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Erectile dysfunction in heart disease patients


Atherosclerosis is a general health problem that not only affects the coronary arteries but also (in men) the penile arteries, thus contributing to organic causes of erectile dysfunction (ED) in heart disease patients. These organic causes are intertwined with psychological and pharmacological causes because medication prescribed for heart disease patients may also cause ED. The incidence of ED after myocardial infarction ranges from 38 to 78%. As sexual intercourse involves physical exertion, the medical history, ventricular function determined through echocardiography, and stress testing are used to classify patients into various groups where coital activity represents a greater or lesser cardiovascular risk. The energy requirements for intercourse are not high, ranging from 3.7 metabolic equivalents (METs) of energy expenditure at resting state during the preorgasmic phase to 5 METs during orgasm. The Bruce protocol for exercise stress testing is a six-stage protocol with changes in the slope and speed of the treadmill. As a general rule, a patient who completes the first two stages of the Bruce protocol has a functional capacity greater than 7 METs, which is considered sufficient for sexual intercourse. The physician or cardiologist concerned should institute first-line treatment with oral drugs according to the indications listed below. If sexual activity is not contraindicated, the treatment of choice for ED in heart disease patients is oral therapy with sildenafil, except in those cases in which its use is contraindicated. Specific recommendations are discussed.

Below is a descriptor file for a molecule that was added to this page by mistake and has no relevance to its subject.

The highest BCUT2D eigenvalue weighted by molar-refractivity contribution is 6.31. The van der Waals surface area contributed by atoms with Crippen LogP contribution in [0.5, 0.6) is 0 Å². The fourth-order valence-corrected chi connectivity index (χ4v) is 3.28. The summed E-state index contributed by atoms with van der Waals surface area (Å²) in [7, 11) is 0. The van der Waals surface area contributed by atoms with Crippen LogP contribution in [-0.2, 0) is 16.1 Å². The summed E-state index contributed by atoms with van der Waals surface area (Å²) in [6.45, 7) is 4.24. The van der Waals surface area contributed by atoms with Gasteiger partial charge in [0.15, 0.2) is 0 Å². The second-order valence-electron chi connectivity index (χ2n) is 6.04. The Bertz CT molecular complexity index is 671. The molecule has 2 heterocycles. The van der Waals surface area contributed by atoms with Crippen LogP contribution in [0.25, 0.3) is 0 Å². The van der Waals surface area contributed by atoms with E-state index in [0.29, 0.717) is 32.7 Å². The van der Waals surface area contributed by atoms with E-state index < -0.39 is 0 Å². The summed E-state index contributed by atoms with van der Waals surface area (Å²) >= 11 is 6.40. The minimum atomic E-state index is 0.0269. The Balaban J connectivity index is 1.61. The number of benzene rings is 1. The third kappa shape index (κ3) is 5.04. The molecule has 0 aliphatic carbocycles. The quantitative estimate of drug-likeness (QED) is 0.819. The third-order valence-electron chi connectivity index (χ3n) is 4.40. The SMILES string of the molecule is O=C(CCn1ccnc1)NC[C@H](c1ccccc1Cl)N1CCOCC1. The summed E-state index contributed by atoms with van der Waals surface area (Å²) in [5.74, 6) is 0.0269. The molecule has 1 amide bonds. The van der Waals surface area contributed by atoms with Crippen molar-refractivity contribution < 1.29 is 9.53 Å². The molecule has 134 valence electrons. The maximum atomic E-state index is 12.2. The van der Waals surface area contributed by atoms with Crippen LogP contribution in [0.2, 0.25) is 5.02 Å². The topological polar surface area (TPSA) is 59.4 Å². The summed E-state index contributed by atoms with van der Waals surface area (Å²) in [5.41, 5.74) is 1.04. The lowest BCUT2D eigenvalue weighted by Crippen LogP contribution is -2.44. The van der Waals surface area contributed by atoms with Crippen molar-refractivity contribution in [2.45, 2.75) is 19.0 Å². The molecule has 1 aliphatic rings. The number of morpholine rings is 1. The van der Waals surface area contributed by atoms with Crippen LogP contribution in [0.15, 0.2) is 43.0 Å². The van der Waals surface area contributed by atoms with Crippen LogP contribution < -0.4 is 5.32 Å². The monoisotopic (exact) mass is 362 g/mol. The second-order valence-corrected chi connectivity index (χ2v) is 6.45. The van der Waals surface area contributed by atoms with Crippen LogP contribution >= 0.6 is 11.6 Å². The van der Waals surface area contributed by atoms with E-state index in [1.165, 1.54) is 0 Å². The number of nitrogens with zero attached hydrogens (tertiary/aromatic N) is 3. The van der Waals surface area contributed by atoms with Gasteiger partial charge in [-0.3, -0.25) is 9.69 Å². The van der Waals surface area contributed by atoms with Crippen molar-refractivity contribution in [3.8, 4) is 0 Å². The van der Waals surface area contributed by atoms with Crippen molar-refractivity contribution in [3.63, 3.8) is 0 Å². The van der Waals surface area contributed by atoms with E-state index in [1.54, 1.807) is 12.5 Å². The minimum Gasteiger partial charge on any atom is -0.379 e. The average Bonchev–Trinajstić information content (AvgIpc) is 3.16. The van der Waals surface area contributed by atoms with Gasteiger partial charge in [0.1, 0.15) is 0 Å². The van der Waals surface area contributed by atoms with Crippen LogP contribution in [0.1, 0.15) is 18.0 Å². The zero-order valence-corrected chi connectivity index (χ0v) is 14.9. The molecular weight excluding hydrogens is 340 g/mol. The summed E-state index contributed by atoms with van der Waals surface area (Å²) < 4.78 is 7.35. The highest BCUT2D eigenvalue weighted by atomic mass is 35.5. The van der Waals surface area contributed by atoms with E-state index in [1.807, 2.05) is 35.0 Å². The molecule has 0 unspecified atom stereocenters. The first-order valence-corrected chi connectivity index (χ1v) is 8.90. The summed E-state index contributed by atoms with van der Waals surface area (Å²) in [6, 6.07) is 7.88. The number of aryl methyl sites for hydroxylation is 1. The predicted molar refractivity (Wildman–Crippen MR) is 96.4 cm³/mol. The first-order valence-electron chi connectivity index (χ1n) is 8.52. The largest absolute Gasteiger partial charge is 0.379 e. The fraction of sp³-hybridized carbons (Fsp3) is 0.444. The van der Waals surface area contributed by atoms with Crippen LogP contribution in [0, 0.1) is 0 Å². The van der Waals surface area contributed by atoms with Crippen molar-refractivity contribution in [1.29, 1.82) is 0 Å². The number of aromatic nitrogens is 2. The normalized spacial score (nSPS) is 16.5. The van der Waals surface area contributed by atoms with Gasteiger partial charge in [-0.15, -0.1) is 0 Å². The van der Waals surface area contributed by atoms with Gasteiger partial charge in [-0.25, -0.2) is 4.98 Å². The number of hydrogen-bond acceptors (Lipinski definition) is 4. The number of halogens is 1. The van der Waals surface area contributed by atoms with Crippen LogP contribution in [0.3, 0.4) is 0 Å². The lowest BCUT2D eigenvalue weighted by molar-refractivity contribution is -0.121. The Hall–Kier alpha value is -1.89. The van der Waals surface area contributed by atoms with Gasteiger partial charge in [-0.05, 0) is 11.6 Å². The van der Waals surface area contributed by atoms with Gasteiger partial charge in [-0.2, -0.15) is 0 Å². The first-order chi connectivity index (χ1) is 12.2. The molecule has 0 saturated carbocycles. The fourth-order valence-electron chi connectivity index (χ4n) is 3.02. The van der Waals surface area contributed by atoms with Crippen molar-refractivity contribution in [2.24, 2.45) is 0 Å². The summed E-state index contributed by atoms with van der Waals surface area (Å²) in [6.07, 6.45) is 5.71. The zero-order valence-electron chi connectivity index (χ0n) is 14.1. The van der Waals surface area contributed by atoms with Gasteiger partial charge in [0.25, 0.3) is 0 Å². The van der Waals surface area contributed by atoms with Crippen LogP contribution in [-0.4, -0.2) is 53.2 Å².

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Correspondence to I Sainz.

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Sainz, I., Amaya, J. & Garcia, M. Erectile dysfunction in heart disease patients. Int J Impot Res 16 (Suppl 2), S13–S17 (2004).

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